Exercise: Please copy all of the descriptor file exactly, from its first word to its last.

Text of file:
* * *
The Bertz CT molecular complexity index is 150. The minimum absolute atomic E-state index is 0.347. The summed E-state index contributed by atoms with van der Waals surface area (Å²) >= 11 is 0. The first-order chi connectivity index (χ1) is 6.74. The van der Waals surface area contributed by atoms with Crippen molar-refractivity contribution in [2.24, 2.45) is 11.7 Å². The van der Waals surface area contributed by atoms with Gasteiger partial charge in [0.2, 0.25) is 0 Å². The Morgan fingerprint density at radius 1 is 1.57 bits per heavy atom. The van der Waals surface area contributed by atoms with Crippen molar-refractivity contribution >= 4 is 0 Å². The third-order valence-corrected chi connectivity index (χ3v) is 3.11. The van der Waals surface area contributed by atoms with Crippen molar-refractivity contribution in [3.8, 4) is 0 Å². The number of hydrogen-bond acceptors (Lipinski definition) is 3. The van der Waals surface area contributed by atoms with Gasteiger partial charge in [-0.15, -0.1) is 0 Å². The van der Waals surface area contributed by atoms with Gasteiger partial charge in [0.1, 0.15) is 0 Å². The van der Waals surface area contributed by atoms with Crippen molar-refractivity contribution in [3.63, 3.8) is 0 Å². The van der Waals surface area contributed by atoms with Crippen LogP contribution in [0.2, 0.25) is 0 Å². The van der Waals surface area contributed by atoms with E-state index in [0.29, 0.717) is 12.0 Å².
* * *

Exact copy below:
The Bertz CT molecular complexity index is 150. The minimum absolute atomic E-state index is 0.347. The summed E-state index contributed by atoms with van der Waals surface area (Å²) >= 11 is 0. The first-order chi connectivity index (χ1) is 6.74. The van der Waals surface area contributed by atoms with Crippen molar-refractivity contribution in [2.24, 2.45) is 11.7 Å². The van der Waals surface area contributed by atoms with Gasteiger partial charge in [0.2, 0.25) is 0 Å². The Morgan fingerprint density at radius 1 is 1.57 bits per heavy atom. The van der Waals surface area contributed by atoms with Crippen molar-refractivity contribution >= 4 is 0 Å². The third-order valence-corrected chi connectivity index (χ3v) is 3.11. The van der Waals surface area contributed by atoms with Crippen molar-refractivity contribution in [3.8, 4) is 0 Å². The number of hydrogen-bond acceptors (Lipinski definition) is 3. The van der Waals surface area contributed by atoms with Gasteiger partial charge in [-0.15, -0.1) is 0 Å². The van der Waals surface area contributed by atoms with Gasteiger partial charge in [0.1, 0.15) is 0 Å². The van der Waals surface area contributed by atoms with Crippen molar-refractivity contribution in [3.63, 3.8) is 0 Å². The van der Waals surface area contributed by atoms with Crippen LogP contribution in [0.2, 0.25) is 0 Å². The van der Waals surface area contributed by atoms with E-state index in [0.29, 0.717) is 12.0 Å².